10 reasons to visit Great Amwell
- Credit: Archant
Water plays a big part in the life of this pretty village near Ware – and there’s fine food, history, wildlife, family fun and good walking too
1. The river that’s not a river
Visionary Sir Hugh Myddelton completed the artificial New River, which is neither new nor a river, to supply London with much-needed fresh water in 1613, taking it from nearby Chadwell Spring and Amwell to Clerkenwell. Two monuments celebrate his achievement on the islands at Amwell Pool (above). Each year in June, a concert is given by Haileybury Madrigal Society from one of the islands to an audience on the banks, with the floodlights catching the water and trees to make for a magical spectacle.
2 Fine food
Chef Oliver D’Arcy has returned to the pub which inspired him to pursue his love of cuisine. It was while working part-time at the George IV that he became interested in cooking and left a career in quantity surveying to pursue his passion. He honed his skills with stints at Auberge du Lac in Welwyn and Thompson@Darcy’s in St Albans under the watchful eye of Phil Thompson. He took over the George in September and intends to retain the country pub feel while offering ‘an imaginative European-influenced menu’.
3 Sculpture trail
The Chadwell Way Sculpture Trail takes in 31 small bronze sculptures made by pupils at St John the Baptist Primary School in the village. The children drew inspiration from Perry Green-based sculptor Henry Moore and each piece has been designed to reflect the history of the area or its natural habitat. The trail starts at Great Amwell and goes through Ware, Hertford and King’s Meads, following much of the waterways. Maps are available at waretourism.org.uk
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4 Nature reserve
Lose yourself in the outdoors at Amwell Nature Reserve, a former quarry which has been returned to the wild and is now a popular place with all kinds of wildlife spotters. In winter, the lakes support large numbers of wildfowl including gadwall and tufted duck whic can be seen from hides that give views over the reed beds. In summer, take the boardwalk trail on Hollycross Lake to see the dragonflies and damselflies.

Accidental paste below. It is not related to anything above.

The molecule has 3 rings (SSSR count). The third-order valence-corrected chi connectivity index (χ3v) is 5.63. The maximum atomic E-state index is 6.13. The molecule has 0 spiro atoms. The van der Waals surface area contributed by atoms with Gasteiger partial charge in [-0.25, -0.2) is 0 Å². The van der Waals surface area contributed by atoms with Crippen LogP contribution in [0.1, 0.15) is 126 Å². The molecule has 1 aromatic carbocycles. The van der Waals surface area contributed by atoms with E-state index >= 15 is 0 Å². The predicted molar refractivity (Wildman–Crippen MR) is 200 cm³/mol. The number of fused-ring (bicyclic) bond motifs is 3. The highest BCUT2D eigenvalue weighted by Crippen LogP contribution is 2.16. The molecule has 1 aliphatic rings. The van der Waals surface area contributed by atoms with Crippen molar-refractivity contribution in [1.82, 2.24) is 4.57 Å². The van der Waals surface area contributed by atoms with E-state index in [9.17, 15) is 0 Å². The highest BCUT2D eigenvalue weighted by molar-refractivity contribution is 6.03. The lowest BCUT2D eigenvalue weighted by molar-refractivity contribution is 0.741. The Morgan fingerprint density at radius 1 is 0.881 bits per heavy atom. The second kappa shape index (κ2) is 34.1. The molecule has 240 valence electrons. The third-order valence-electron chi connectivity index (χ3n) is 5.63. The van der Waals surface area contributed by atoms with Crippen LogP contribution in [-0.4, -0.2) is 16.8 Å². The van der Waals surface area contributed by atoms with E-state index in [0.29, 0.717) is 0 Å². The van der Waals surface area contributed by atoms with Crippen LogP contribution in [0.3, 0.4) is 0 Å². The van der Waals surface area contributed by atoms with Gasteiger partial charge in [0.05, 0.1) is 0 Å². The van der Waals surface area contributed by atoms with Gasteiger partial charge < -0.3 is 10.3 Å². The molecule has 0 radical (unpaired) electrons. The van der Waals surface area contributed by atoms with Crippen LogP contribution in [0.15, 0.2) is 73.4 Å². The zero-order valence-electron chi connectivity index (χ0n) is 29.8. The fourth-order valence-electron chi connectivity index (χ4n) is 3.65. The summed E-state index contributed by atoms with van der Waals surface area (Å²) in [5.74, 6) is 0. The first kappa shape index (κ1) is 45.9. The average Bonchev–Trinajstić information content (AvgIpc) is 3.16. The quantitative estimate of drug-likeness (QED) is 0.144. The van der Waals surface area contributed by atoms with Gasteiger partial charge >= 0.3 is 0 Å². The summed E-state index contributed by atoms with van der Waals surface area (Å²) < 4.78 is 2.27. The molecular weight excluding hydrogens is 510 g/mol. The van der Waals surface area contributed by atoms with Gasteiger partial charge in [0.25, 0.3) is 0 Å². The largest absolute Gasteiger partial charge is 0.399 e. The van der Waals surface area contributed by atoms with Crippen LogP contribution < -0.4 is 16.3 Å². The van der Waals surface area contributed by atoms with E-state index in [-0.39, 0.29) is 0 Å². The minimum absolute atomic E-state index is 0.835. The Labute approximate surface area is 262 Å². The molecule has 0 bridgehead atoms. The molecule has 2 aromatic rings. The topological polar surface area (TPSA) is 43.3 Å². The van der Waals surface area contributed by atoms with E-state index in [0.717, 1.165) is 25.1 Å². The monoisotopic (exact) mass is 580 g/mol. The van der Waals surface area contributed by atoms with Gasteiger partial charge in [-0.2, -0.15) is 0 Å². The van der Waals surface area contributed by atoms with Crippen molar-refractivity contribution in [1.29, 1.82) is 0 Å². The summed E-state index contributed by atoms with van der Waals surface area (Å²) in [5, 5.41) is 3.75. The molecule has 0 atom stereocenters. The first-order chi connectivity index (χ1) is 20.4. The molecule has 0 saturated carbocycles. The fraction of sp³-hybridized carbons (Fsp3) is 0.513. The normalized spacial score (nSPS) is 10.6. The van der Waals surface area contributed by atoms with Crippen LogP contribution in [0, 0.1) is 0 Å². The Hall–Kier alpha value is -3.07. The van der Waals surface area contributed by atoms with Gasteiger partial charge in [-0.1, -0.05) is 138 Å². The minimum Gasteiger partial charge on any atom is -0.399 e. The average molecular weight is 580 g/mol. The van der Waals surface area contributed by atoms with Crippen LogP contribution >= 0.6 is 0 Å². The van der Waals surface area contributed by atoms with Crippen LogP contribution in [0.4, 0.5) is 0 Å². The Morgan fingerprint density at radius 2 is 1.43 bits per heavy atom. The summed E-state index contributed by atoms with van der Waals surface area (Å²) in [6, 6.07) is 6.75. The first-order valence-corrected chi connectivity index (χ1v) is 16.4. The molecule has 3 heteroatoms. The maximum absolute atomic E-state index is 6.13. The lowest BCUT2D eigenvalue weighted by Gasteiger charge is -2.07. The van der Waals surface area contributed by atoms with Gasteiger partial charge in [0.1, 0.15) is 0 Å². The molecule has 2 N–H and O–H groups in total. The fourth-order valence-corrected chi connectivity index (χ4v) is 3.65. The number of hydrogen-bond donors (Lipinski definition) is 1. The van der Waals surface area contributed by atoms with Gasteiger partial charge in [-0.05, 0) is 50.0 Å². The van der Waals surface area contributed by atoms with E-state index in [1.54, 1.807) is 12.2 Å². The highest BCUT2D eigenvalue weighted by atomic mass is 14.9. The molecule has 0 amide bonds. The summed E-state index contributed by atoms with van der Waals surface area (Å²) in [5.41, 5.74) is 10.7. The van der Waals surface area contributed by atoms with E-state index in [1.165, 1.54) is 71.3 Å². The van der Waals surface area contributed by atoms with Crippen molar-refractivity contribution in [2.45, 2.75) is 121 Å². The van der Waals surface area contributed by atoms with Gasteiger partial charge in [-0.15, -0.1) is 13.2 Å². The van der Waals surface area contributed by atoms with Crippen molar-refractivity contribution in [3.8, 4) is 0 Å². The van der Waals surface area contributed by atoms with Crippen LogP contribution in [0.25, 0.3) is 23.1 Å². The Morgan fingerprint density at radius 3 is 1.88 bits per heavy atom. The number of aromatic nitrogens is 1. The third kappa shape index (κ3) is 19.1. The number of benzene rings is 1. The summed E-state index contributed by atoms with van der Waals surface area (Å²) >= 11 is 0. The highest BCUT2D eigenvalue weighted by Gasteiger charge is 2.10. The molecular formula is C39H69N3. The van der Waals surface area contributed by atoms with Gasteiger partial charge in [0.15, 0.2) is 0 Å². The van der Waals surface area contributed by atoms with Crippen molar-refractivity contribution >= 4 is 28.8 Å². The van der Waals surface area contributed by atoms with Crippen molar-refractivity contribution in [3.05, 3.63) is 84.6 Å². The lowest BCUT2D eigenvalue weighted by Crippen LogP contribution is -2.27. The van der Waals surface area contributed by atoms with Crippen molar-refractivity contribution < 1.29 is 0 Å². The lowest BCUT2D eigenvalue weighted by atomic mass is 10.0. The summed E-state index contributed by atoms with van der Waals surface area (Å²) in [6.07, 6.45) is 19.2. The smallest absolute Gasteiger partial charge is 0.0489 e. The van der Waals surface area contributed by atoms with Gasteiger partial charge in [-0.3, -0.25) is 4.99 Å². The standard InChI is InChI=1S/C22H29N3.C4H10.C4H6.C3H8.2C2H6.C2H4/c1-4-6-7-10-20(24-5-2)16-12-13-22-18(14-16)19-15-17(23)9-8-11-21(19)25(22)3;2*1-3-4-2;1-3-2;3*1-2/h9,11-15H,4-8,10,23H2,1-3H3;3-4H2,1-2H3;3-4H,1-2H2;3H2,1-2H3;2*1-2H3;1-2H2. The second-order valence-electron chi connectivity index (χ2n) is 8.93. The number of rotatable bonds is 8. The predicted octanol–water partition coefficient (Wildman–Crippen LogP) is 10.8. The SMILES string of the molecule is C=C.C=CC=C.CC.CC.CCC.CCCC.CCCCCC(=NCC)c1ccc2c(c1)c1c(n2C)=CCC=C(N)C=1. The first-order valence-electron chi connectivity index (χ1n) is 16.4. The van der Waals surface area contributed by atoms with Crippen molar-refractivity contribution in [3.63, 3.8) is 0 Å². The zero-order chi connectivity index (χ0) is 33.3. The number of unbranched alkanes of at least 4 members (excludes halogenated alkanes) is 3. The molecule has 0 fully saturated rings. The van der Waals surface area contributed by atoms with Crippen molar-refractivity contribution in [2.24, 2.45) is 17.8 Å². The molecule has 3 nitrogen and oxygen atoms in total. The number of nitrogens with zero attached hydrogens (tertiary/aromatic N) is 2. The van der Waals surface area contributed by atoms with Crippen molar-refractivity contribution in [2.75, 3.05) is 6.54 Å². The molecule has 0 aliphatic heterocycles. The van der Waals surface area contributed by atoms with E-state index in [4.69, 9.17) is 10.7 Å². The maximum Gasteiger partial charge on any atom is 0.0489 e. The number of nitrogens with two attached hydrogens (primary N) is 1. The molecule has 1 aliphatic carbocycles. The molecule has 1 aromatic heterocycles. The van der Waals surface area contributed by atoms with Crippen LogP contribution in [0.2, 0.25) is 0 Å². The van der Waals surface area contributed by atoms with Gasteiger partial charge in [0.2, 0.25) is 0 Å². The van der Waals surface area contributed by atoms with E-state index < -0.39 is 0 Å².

5 Runners rest
The picturesque St John the Baptist church is the last resting place of athlete Harold Abrahams, who lived in the village. If the name is not familiar, Chariots of Fire will be – it was his success in the 100m at the 1924 Paris Olympics that inspired the 1981 film. Abrahams ran the race in a time of 10.6 seconds, beating the Americans to become the first Brit to take the gold medal.
6 Circular walk
Ramblers will enjoy the circular walk from Great Amwell to Hertford Heath, taking in the New River. The 6.4 mile (about 2.5 hours) route takes in bridleways, woods, fields and a trail along the canal towpath. Recommended map: aqua3 OS Explorer 174 Epping Forest and Lee Valley.
7 Emma’s Well
The spring named Emma’s Well was once one of the sources of the New River. At its entrance is a stone inscribed with the poem Emma by John Scott. There is much deliberation as to how the well got its name and if the village took its name from it: ‘Emmewell’. Folklore suggests it was named after Emma, wife of King Canute, while another story tells of a young girl who was found drowned here. Some suggest that at times you can hear her sobbing.
8 Van Hage
For gardeners, the award-winning Van Hage Garden Centre is a must. Theodora Warmerdam and her husband Cornelius Van Hage started from humble beginnings, buying a run-down pig farm and converting it to a nursery. In 1968, they bought the well-known rose nursery at Great Amwell and the rest is history. As well as all things horticultural, the flagship store also sells a wide range of gifts, clothes and food. The ice rink is popular during winter and the Animal Garden has more than 300 mammals, birds and reptiles and is run by qualified zoo keepers. Look out for the creepy-crawly and reptile events, where you can see bearded dragons and tarantulas not normally on public display, or see the newest additions – reindeer and alpacas.
9 Catch of the day
The oldest fly-fishing club in England, Amwell Magna Fishery has been fishing the same stretch of waters that Izaak Walton fished in the 17th century. He wrote about his observations and experiences in his famous The Compleat Angler, or the Contemplative Man’s Recreation. Many fishermen will agree with Walton’s observation that ‘angling may be said to be so like the mathematics that it can never by fully learned’.
10 Social spirit
Formed in 1975 to preserve the character and amenity of the village, the Amwell Society has expanded over the years to some 260 members. The club hosts regular speakers on matters of interest to the village, social events, including meetings with the Amwell Society of Islington, a book club, theatre club and walking club.